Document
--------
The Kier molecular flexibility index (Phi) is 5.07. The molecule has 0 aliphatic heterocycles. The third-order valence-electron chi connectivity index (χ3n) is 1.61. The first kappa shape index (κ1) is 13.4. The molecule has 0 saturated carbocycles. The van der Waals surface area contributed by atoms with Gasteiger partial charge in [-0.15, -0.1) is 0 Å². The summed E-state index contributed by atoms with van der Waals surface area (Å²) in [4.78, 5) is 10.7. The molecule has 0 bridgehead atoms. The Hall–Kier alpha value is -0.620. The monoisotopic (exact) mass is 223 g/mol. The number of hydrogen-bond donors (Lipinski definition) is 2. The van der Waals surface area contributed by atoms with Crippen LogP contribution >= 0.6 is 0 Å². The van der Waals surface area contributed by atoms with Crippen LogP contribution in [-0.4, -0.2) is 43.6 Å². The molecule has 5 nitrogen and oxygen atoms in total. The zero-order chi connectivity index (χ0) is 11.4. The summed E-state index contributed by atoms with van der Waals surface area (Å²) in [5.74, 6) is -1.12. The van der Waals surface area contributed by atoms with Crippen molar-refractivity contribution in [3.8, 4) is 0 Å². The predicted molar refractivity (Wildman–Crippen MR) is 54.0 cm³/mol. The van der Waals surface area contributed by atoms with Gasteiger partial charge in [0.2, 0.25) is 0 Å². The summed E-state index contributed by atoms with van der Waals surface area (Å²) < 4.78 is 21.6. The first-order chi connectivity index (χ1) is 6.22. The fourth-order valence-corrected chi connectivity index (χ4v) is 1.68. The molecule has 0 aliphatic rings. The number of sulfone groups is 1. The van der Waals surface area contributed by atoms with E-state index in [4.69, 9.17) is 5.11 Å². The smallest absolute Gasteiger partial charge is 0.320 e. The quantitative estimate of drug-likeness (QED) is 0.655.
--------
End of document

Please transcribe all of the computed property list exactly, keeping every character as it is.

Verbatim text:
The Kier molecular flexibility index (Phi) is 5.07. The molecule has 0 aliphatic heterocycles. The third-order valence-electron chi connectivity index (χ3n) is 1.61. The first kappa shape index (κ1) is 13.4. The molecule has 0 saturated carbocycles. The van der Waals surface area contributed by atoms with Gasteiger partial charge in [-0.15, -0.1) is 0 Å². The summed E-state index contributed by atoms with van der Waals surface area (Å²) in [4.78, 5) is 10.7. The molecule has 0 bridgehead atoms. The Hall–Kier alpha value is -0.620. The monoisotopic (exact) mass is 223 g/mol. The number of hydrogen-bond donors (Lipinski definition) is 2. The van der Waals surface area contributed by atoms with Crippen LogP contribution >= 0.6 is 0 Å². The van der Waals surface area contributed by atoms with Crippen LogP contribution in [-0.4, -0.2) is 43.6 Å². The molecule has 5 nitrogen and oxygen atoms in total. The zero-order chi connectivity index (χ0) is 11.4. The summed E-state index contributed by atoms with van der Waals surface area (Å²) in [5.74, 6) is -1.12. The van der Waals surface area contributed by atoms with Crippen molar-refractivity contribution in [3.8, 4) is 0 Å². The predicted molar refractivity (Wildman–Crippen MR) is 54.0 cm³/mol. The van der Waals surface area contributed by atoms with Gasteiger partial charge in [0.2, 0.25) is 0 Å². The summed E-state index contributed by atoms with van der Waals surface area (Å²) < 4.78 is 21.6. The first-order chi connectivity index (χ1) is 6.22. The fourth-order valence-corrected chi connectivity index (χ4v) is 1.68. The molecule has 0 aliphatic rings. The number of sulfone groups is 1. The van der Waals surface area contributed by atoms with E-state index in [4.69, 9.17) is 5.11 Å². The smallest absolute Gasteiger partial charge is 0.320 e. The quantitative estimate of drug-likeness (QED) is 0.655.